Results for: "2014 scholars"
We are pleased to announce the 2014 class of William T. Grant Scholars. Launched in 1982, the Scholars Program supports the professional development of promising early-career researchers in the social, behavioral, and health sciences. To date, the program has sponsored more than 150 up-and-coming researchers. Each Scholar will receive $350,000 to execute rigorous five-year research […]
Two William T. Grant Scholars have been awarded grants to support their development as mentors to junior colleagues. The Scholars will mentor two promising post-doctoral fellows in enhancing their methodological skills, publication records, and career networks. The Scholars mentoring grant is designed to help Scholars hone their skills and abilities as mentors and help researchers […]
Three William T. Grant Scholars will be receiving Mentoring Grants this year. Donald Chi, Adriana Galvan, and Tamara Leech will receive support to enhance their mentoring relationships with young researchers of color. “Academics generally receive strong technical and methodological training, but less support around mentorship,” said Vivian Tseng, vice president of program. “This grant fosters […]
We are pleased to announce the 2015 class of William T. Grant Scholars. Launched in 1982, the Scholars Program supports the professional development of promising early-career researchers in the social, behavioral, and health sciences. To date, the program has sponsored more than 150 up-and-coming researchers. Each Scholar will receive $350,000 to execute rigorous five-year research […]
Guanglei Hong is using advanced statistics to understand the nature of educational settings and the ways that public policies and teachers’ practices affect the academic growth of immigrant-origin students whose first language is not English. As a native Mandarin speaker, Hong continued to work on her English language skills throughout her graduate studies in the […]
We’re pleased to announce three new research grants in support of our interests in understanding the use of research evidence and in understanding everyday youth settings that affect young people. We’ve also awarded two capacity-building grants that will support connections between research and practice. “These studies contribute to our efforts to improve the use and […]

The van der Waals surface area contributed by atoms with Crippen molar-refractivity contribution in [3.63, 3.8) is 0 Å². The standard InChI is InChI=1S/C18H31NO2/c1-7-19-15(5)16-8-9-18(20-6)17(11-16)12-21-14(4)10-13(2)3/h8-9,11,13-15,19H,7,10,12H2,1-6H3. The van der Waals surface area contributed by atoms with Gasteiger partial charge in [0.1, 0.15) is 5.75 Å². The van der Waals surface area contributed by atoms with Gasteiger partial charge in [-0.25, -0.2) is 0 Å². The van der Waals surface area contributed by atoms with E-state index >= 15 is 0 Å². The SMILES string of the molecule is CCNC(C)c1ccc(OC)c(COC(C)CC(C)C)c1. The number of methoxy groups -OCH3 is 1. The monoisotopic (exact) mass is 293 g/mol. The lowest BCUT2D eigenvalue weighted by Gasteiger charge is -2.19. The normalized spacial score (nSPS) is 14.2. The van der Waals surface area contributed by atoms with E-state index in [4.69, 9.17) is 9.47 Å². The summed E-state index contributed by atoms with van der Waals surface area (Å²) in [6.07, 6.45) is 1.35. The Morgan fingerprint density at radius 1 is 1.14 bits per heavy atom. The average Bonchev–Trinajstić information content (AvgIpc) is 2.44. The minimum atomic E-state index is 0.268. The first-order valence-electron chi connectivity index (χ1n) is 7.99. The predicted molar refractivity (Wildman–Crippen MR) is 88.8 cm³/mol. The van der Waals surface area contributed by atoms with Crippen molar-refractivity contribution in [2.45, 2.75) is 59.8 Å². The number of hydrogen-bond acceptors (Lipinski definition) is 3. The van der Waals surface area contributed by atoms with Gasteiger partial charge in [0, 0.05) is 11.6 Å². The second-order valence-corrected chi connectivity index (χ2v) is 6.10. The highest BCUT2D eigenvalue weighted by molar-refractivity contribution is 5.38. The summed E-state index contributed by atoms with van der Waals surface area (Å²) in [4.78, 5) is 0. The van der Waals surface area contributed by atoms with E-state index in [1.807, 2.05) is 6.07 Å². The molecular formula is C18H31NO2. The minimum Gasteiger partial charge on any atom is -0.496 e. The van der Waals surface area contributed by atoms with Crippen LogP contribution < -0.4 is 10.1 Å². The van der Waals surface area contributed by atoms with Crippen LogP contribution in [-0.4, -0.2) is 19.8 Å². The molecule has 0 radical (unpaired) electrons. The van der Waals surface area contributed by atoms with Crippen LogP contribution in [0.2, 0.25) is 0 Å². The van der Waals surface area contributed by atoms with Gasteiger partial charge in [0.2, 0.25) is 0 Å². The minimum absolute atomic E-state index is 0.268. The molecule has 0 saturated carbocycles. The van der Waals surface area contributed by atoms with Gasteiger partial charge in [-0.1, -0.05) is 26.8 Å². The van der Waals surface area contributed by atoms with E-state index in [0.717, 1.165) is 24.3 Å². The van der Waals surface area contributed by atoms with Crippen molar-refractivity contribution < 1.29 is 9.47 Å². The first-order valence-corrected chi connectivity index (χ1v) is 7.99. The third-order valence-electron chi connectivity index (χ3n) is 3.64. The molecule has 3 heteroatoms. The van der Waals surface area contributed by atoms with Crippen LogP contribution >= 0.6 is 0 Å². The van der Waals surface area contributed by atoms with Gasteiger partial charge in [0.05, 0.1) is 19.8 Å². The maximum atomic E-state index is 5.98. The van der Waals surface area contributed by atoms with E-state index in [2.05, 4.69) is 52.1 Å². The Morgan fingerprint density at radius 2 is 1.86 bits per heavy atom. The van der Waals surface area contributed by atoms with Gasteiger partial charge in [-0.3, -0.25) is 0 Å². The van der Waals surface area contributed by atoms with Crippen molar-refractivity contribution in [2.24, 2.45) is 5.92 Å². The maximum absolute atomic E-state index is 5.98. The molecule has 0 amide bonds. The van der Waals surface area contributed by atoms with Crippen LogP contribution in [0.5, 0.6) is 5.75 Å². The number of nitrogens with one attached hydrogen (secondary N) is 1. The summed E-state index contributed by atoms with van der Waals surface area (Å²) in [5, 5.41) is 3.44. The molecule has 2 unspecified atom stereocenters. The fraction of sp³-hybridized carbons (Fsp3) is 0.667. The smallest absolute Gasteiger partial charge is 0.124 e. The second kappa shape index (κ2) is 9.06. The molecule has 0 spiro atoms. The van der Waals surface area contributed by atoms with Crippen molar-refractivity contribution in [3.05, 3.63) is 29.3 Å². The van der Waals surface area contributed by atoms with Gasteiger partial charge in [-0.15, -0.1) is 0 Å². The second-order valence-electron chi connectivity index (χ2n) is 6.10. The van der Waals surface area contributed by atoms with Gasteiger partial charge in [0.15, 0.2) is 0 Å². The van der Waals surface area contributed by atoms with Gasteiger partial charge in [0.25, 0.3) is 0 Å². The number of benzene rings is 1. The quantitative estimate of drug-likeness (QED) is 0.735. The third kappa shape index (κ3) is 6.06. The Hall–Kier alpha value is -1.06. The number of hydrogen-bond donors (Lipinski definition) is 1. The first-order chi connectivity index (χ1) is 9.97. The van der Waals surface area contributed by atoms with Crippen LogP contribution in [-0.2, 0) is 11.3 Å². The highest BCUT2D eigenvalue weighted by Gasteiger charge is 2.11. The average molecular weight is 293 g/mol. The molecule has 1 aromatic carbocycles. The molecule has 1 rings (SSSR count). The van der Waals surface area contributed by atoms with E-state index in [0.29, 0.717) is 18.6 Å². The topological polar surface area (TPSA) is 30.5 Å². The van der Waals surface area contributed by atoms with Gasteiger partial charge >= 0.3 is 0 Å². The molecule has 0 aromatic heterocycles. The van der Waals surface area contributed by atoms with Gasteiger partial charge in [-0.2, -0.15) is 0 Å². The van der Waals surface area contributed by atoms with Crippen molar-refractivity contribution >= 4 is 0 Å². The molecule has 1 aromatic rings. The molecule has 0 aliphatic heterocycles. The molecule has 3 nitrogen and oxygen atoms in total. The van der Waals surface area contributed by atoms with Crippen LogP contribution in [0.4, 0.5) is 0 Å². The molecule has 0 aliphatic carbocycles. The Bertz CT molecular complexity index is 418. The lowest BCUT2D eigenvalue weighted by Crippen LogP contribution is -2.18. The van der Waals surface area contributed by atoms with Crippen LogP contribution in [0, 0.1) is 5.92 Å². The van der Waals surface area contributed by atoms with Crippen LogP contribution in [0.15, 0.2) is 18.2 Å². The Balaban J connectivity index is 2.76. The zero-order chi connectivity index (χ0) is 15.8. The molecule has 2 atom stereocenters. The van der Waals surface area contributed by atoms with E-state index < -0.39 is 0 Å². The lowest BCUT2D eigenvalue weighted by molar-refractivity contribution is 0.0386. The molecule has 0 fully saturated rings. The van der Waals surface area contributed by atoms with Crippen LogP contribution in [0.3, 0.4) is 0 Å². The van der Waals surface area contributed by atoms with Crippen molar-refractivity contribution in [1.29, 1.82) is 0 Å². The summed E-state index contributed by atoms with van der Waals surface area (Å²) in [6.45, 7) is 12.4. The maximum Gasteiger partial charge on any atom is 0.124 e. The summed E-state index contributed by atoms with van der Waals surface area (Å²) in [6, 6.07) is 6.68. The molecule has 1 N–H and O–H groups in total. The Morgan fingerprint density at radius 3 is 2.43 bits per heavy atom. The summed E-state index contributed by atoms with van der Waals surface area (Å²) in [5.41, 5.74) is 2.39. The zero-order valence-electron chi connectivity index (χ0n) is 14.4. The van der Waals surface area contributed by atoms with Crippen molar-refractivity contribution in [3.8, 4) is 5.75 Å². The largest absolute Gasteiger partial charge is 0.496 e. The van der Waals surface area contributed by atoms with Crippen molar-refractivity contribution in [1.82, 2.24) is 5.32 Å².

The Foundation is interested in funding studies that examine social movements as a strategy to target macro-structural inequalities that affect youth outcomes. Such studies might focus on youth-led movements or on adult-led movements that affect youth, but the central focus should examine the conditions or mechanisms through which movements can reduce inequality in youth outcomes.
The online application is currently closed. The deadline for 2021 applications is TBD. Download the 2020 Application Guidelines (Updated April 2020) Download the 2020 Submission Instructions Program Overview The William T. Grant Scholars Program supports career development for promising early-career researchers. The program funds five-year research and mentoring plans that significantly expand researchers’ expertise in […]
As you prepare your LOI, ask yourself: what strategy might reduce unequal outcomes among youth ages 5-25 in the United States? Simply, put, what can be changed to make things better?
By expanding and equalizing youth civic engagement, we can begin improve youth outcomes. Research helps by making diagnoses and solutions more rigorous and precise, but youth must be part of the conversation.
CLASS of 2025 Manasi Deshpande, Ph.D.Reducing Inequality through Improved Outcomes for Children Receiving SSI Benefits Terrance Green, Ph.D. Are Racial Equity Policies an Effective Lever to Reduce Educational Inequality for Black Students? Sarah Lipson, Ph.D. Structural Stigma and Suicide Risk in Gender & Racial Minority Students: A Novel Study to Understand & Reduce Inequality Jayanti […]
We found that low-income boys who live alongside more affluent neighbors engaged in more antisocial behavior than their low-income peers growing up in concentrated poverty.